Protests in London: June 21 – June 22

Protests in London June 2021 to June 2022 uses the Metropolitan Police Service (Twitter) and Metro news service to visualise demonstrations and protests over a 12 month period. The analysis helps answer two common questions: When do protests in London happen and where do protests in London happen?

Protests in London image of people gathering for a protest outside national gallery
Visualise threats in   London June 21 to June 2022

How to use the map

Each protest is identified by a red icon on the map. Because the map is interactive, when you place your cursor over a marker you’ll see:

  • Source
  • Address
  • Date etc.

You can find each post/story if you click on the ‘Go to link’. Because this is a web address, you are taken to a new web page.

Map Protest in London June 21 to June 2022 by SIRV

Because our software analyses every source you have the option to filter the information on the map by: Organisation, month, source and grievance.

Where do protests in London happen?

Protests happen in Westminster more than any other London borough. Popular locations for protest include organisation’s head offices (London has more head offices than any other city in the world) and bridges.

When do protests in London happen?

Protests happen mostly in August (17). Use the filter to find the most popular week.

Protests in london by type and volume

 Find what’s the most popular day for protests in London using the calendar feature.

Protests in london by date June 21 to June 2022 by SIRV

Cause of protest

The greatest cause of protests in London are environmental. The top three grievances rank as follows:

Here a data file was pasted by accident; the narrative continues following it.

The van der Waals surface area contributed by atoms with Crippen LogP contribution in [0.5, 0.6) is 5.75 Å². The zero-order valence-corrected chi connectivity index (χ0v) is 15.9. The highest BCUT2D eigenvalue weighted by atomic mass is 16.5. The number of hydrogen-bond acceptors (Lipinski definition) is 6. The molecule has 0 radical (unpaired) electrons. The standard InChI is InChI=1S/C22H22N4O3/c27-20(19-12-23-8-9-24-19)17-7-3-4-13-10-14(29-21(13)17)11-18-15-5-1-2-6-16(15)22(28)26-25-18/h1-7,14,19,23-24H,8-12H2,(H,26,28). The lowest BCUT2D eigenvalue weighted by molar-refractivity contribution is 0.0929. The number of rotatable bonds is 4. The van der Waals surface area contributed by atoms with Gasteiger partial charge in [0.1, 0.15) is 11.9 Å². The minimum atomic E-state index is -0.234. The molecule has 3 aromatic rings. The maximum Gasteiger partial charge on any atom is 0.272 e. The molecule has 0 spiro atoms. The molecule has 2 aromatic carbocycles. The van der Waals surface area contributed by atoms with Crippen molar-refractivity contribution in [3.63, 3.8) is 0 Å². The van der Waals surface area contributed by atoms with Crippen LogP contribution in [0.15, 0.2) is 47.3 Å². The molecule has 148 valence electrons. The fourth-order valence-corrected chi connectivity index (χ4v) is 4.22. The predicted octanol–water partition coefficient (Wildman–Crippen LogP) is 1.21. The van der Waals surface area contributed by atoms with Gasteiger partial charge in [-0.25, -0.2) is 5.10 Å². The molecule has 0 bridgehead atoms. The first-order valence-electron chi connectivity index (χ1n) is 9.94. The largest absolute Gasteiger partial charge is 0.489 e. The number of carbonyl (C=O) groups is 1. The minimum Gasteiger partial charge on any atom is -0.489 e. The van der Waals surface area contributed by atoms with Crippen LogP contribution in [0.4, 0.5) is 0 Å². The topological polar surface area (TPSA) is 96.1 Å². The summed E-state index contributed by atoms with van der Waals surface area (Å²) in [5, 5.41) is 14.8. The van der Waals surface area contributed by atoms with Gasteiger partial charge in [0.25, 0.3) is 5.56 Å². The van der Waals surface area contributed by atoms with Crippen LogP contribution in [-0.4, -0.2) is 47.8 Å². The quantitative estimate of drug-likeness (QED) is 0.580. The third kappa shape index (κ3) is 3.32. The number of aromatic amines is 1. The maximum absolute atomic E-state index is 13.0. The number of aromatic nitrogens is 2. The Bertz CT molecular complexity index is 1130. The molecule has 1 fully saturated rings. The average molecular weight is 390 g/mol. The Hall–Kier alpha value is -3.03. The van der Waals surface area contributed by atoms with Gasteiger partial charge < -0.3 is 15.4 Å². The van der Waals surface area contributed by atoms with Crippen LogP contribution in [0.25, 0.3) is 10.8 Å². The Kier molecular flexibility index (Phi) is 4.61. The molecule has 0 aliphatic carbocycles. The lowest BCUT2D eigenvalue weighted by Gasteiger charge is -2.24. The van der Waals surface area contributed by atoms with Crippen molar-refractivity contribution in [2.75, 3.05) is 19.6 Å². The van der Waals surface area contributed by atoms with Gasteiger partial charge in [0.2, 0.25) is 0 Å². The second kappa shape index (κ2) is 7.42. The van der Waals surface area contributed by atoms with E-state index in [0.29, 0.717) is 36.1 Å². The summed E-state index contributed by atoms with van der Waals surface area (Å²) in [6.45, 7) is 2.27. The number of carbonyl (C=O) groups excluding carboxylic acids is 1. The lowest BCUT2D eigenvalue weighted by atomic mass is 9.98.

1. Environmental (36)
  2. Anti-government (13)
  3. Social justice (7)

However, a cause is not why people protest

Crime Statistics

The crime statistics are split by London borough and type. Therefore, as we’d expect, we see a high number of public order offences in Westminster.

Protests in london and Crime statistics



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The Metropolitan Police Service and Metro news were chosen as sources owing to their coverage and reliability.

Other sources we use include:

  • News outlets
  • Social media
  • Security services
  • SIRV users in the field
  • Other informal information networks

Twitter is driven by social media algorithms which hardly anyone understands.


Conclusion: Threat assessment

Data visualisations get attention because they present data in a way that prompts discussion. However, owing to the Martyn’s Law and a rise in civil unrest we expect this visualisation to be more than a discussion point. We expect this and more of our work to form useful tools in threat assessments. 

If you have any questions or comments about this visualisation please contact us

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